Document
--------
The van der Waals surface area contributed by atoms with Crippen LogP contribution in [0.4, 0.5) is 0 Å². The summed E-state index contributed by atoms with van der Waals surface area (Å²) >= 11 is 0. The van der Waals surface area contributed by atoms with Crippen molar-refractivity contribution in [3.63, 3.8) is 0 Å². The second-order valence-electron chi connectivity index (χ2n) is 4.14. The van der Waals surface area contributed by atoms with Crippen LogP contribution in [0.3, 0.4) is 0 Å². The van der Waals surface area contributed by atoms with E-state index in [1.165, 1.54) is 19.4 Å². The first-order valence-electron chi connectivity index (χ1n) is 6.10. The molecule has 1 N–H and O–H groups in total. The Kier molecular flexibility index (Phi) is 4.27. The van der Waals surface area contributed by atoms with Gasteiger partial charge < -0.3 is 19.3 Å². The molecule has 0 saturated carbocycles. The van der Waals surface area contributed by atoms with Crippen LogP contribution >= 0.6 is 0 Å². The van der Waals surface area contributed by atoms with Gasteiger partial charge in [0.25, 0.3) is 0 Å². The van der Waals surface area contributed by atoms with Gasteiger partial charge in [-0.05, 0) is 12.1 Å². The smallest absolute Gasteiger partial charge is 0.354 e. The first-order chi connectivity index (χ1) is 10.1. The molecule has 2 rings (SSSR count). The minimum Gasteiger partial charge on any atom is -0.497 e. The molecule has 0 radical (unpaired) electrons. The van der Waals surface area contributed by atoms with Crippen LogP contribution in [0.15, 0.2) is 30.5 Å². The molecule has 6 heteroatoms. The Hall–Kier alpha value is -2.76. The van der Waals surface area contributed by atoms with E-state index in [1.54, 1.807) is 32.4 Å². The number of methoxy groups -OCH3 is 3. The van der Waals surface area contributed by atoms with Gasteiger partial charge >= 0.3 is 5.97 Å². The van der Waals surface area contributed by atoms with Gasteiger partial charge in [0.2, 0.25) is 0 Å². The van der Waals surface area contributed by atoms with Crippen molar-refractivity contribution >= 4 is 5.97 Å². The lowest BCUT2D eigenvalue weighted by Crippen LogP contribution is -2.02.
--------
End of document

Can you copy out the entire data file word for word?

The van der Waals surface area contributed by atoms with Crippen LogP contribution in [0.4, 0.5) is 0 Å². The summed E-state index contributed by atoms with van der Waals surface area (Å²) >= 11 is 0. The van der Waals surface area contributed by atoms with Crippen molar-refractivity contribution in [3.63, 3.8) is 0 Å². The second-order valence-electron chi connectivity index (χ2n) is 4.14. The van der Waals surface area contributed by atoms with Crippen LogP contribution in [0.3, 0.4) is 0 Å². The van der Waals surface area contributed by atoms with E-state index in [1.165, 1.54) is 19.4 Å². The first-order valence-electron chi connectivity index (χ1n) is 6.10. The molecule has 1 N–H and O–H groups in total. The Kier molecular flexibility index (Phi) is 4.27. The van der Waals surface area contributed by atoms with Gasteiger partial charge < -0.3 is 19.3 Å². The molecule has 0 saturated carbocycles. The van der Waals surface area contributed by atoms with Crippen LogP contribution >= 0.6 is 0 Å². The van der Waals surface area contributed by atoms with Gasteiger partial charge in [0.25, 0.3) is 0 Å². The van der Waals surface area contributed by atoms with Gasteiger partial charge in [-0.05, 0) is 12.1 Å². The smallest absolute Gasteiger partial charge is 0.354 e. The first-order chi connectivity index (χ1) is 10.1. The molecule has 2 rings (SSSR count). The minimum Gasteiger partial charge on any atom is -0.497 e. The molecule has 0 radical (unpaired) electrons. The van der Waals surface area contributed by atoms with Crippen LogP contribution in [0.15, 0.2) is 30.5 Å². The molecule has 6 heteroatoms. The Hall–Kier alpha value is -2.76. The van der Waals surface area contributed by atoms with E-state index in [1.54, 1.807) is 32.4 Å². The number of methoxy groups -OCH3 is 3. The van der Waals surface area contributed by atoms with Gasteiger partial charge >= 0.3 is 5.97 Å². The van der Waals surface area contributed by atoms with Gasteiger partial charge in [0.2, 0.25) is 0 Å². The van der Waals surface area contributed by atoms with Crippen molar-refractivity contribution >= 4 is 5.97 Å². The lowest BCUT2D eigenvalue weighted by Crippen LogP contribution is -2.02.